The deadlift is a fantastic way to build lower body size and strength. In this guide, we dive into detail about all things deadlift. We’re going to cover:

Let’s jump right into it…

Deadlift Muscles Used Diagram

deadlift muscles worked diagram

Deadlift Muscles Worked Explained

The deadlift mainly works three muscle groups, your hamstrings, your erector spinae and lower back, and your glutes.

Your Hamstrings: One of your prime movers for the deadlift, which means they’re going to be doing plenty of most work. When setting up for your deadlift you should feel some real tension in your hamstrings.

Your Erector Spinae and Lower Back: Your erector spinae can be considered back extensor muscles. They work in the deadlift to keep your back flat, and prevent you getting pulled into a ’round back’ position. Your lower back muscles also work to assist the deadlift by stabilising your back and torso position.

Lastly, your Glutes: Your glutes are your powerhouse hip extensors. These should be working maximally as soon as the barbell passes your knees, ensuring you achieve a strong lockout.

*What about the quads? I hear you ask: Yes, deadlifts do also involve your quads, especially if you have short legs and short arms and start with a much lower hip position. However, if you were looking to build really strong quads, deadlifts would not be the exercise you would use.

How to Deadlift Correctly

Of course, getting maximal muscle growth and strength development from your deadlifts also requires good execution of the movement. Here’s how to deadlift correctly.

1) Set up by standing over the bar, and placing the bar under your midfoot (which is often further back than you think)

2) Without bending your legs (or bending as little as needed) reach down and grab the barbell

3) Bring your shins to the barbell.

4) Squeeze your chest up and out to create a strong, flat back.

5) Push the floor away to initiate the movement, and drag the bar up your body, keeping it close the whole time.

Best Deadlift Variations

Romanian Deadlifts

The romanian deadlift is a great deadlift variation that provides a slightly different training stimulus by having you set up at the top of the movement and then slowly control the eccentric (downwards) portion of the lift for a great stretch under load.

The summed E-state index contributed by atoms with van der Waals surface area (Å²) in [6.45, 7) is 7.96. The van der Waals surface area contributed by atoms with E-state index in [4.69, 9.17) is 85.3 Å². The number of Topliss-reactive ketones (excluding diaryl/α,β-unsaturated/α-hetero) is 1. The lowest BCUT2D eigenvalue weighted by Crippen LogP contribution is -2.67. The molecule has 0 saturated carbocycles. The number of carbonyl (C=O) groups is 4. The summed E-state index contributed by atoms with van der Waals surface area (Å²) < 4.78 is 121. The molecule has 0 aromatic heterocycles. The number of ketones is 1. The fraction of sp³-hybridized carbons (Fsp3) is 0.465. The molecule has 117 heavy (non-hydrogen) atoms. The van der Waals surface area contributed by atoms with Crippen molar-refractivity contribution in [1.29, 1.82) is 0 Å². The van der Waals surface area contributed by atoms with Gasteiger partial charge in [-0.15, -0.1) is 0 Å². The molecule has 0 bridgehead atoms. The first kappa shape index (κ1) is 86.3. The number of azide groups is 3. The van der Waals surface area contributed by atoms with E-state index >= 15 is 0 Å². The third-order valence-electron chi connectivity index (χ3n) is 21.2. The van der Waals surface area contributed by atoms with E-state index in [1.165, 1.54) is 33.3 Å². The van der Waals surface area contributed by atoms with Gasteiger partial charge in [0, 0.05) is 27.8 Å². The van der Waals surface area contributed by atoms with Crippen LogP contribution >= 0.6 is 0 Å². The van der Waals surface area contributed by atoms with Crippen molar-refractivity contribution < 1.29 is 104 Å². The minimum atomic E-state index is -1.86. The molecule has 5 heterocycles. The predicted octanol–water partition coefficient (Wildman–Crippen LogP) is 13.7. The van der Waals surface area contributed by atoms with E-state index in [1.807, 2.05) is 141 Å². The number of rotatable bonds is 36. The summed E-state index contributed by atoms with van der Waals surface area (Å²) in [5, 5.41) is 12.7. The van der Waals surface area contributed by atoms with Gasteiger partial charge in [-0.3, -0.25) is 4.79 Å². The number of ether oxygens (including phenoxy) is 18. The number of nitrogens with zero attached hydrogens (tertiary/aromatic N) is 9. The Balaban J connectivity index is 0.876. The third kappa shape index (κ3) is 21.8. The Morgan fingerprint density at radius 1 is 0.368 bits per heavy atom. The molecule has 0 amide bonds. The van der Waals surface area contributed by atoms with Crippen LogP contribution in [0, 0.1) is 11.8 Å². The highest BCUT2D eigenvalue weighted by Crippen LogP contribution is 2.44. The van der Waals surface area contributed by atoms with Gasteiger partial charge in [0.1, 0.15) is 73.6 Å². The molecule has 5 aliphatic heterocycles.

Romanian Deadlift muscles worked

The romanian deadlift still works your glutes and erector spinae, but it places more emphasis onto your hamstrings. The deep stretch under load will make them sore, but will also provide fantastic muscle growth.

Trap Bar Deadlifts

Trap bar deadlifts, a.k.a hex bar deadlifts, use a hexagonal bar that slightly changes the position of your body.

It can be a great variation for people with longer legs, as well as people who have a hard time keeping their back flat in a conventional barbell deadlift.

Trap bar deadlifts muscles worked

Trap bar deadlifts still work your hamstrings, erector spinae and glutes, but since your body is in a more upright position, they also bring a little bit more quadriceps involvement into the movement. In some ways, a trap bar deadlift is like a hybrid between a squat and a deadlift.

Sumo Deadlifts

The sumo deadlift, as its name would suggest, is a deadlift variation where your foot placement is in a wider ‘sumo’ stance.

To perform the sumo deadlift, set up with your feet at approximately 1.5 times shoulder width and toes pointing at 30-45 degrees outwards. Your hands should be hanging straight down, in between your legs. For a full guide, see this sumo deadlift article.

Sumo Deadlifts Muscles Worked

The sumo deadlift still works your hamstrings, erector spinae and glutes, but it uses the hamstrings and lower back a bit less, and the glutes and quads a bit more.

Deadlift Programme

Looking for a simple and effective programme to increase your deadlift strength and build size in your hamstrings, erectors and glutes? Here’s a deadlift programme I’ve put together for you to try…

Progression on the deadlift programme

Progressive overload comes each week through adding load to the bar, typically 2.5 to 5kg per week.